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Ursula von der Leyen: “We ensure an orderly exit from Russian oil”

European Commission President Ursula von der Leyen said that ending the EU’s dependence on Russian oil “will not be easy, but we simply have to do it”.

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This will be a total import ban on all Russian oil, sea and pipeline, crude and refinery.

We will ensure that we phase out Russian oil in an orderly manner so that we and our partners can secure alternative supply routes and minimize the impact on global markets.

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Mariupol evacuees ‘spoke of the hell they experienced’

Osnat Lubrani, the United Nations Humanitarian Coordinator for Ukraine, said evacuees from the besieged city of Mariupol spoke of the “hell” they experienced in the city.

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For the past few days, traveling with the evacuees, I have heard mothers, children and frail grandparents speak about the trauma of living under relentless heavy shelling and fear of death day after day, and with extreme shortages of water, food and sanitation.

They spoke of the hell they have experienced since the beginning of this war, when they took refuge in the Azovstal plant, many were separated from family members whose fate they do not yet know.

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PM: Threatening or attacking British diplomats in Ukraine is ‘completely unfathomable’

Boris Johnson said any threat or attack on British diplomats in Ukraine was “completely unacceptable”.

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Speaking to ITV’s Good Morning Britain about the British ambassador, the Prime Minister said: “I am proud of our diplomats in Ukraine and of Melinda Simmons who is returning to open the embassy and she has done a great job.”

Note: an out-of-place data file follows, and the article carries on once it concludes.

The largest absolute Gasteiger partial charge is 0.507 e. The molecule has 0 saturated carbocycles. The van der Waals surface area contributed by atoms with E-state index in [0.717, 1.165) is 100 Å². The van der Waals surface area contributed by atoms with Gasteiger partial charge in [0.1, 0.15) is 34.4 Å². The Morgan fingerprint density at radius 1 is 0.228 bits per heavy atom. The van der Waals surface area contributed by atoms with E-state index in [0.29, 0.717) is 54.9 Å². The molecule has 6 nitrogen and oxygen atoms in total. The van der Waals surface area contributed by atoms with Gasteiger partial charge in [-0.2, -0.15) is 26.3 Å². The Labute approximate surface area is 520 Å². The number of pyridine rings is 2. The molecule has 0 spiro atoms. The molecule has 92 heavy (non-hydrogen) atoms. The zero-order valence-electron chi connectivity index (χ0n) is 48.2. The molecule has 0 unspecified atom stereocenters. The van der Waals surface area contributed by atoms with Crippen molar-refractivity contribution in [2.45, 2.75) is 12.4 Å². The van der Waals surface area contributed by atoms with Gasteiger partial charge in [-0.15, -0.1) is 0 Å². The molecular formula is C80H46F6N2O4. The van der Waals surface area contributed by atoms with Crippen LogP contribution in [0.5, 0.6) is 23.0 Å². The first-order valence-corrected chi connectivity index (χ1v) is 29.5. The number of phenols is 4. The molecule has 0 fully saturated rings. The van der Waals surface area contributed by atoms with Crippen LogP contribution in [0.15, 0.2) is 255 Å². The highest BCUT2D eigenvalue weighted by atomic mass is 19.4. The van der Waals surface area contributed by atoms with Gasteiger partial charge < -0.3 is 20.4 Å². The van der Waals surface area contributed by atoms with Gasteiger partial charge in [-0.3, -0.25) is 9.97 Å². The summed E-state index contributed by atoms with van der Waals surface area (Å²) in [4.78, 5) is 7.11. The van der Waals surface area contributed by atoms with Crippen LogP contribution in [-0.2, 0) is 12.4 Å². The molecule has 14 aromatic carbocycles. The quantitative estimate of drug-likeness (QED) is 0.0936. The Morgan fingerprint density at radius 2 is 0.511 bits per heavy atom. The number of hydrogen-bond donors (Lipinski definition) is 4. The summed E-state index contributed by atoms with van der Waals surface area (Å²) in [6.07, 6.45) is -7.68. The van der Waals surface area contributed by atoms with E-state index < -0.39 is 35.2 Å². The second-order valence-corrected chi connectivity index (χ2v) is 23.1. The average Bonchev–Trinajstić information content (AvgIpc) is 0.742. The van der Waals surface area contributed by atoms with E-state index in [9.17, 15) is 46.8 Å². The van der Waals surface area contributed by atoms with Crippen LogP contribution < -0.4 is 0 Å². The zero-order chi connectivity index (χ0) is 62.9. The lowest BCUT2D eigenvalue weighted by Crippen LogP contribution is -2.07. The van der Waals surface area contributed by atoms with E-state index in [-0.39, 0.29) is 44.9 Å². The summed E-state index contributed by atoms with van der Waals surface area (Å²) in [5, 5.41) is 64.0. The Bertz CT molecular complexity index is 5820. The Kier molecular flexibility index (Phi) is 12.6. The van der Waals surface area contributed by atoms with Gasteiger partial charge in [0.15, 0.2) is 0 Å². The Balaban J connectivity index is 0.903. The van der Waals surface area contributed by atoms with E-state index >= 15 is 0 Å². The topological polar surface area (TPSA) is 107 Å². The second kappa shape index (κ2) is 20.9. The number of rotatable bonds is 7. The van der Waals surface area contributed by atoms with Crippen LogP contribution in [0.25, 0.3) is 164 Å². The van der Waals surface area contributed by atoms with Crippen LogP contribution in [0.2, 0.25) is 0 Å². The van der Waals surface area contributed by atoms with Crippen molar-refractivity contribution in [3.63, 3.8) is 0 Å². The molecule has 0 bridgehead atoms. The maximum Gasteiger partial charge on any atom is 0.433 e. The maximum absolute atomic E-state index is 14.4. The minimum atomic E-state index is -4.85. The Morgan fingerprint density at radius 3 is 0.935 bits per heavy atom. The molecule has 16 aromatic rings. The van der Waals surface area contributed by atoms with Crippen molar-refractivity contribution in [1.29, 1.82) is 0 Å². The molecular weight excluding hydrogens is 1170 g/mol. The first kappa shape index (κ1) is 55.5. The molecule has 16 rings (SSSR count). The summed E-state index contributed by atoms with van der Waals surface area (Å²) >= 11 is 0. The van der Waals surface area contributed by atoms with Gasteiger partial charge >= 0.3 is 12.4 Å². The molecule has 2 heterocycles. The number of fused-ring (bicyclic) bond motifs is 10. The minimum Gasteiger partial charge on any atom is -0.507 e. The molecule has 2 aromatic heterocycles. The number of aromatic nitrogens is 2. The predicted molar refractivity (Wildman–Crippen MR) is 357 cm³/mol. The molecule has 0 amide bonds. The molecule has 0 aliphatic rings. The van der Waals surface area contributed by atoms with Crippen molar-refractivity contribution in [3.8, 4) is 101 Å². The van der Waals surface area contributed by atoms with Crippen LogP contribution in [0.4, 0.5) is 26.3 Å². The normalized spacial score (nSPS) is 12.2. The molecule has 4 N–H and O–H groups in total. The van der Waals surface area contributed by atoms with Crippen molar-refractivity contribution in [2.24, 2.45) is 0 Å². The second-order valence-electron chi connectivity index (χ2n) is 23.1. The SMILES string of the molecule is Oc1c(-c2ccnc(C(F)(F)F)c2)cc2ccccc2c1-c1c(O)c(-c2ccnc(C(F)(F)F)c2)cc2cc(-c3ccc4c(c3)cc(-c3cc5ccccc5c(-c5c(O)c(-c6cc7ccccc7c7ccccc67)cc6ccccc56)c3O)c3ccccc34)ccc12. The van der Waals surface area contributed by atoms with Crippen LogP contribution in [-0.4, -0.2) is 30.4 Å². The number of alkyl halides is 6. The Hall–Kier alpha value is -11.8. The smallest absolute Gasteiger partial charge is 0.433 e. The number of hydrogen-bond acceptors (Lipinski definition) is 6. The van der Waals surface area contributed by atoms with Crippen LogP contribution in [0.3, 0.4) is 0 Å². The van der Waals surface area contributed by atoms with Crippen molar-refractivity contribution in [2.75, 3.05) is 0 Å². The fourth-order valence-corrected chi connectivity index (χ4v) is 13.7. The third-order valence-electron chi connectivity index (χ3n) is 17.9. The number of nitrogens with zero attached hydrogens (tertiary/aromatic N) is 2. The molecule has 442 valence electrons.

Mr Johnson added that threats against British diplomats were “completely unfathomable” and that there was “no justification for it”.

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He said Britain “led the world in helping Ukrainians protect themselves against wanton aggression and barbaric aggression,” later adding that Britain also “made the world impose a very tough package of economic sanctions.” say goodbye”.

“We’re not saying we’re doing this to drive geopolitical change or to get a result in Moscow,” he said.

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“We are concerned with the Ukrainian people and their suffering. It is totally unjustified that a free country like Ukraine should be overwhelmed and wiped out as it has been until now.”

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PM: “This is Ukraine’s finest hour, an epic chapter in your national history”

Boris Johnson is set to address Kyiv’s parliament today, where he is expected to say:

“When my country faced the threat of invasion during the Second World War, our Parliament, like yours, continued to meet throughout the conflict and the British people showed such unity and determination that we remember our time of greatest danger as our finest hour .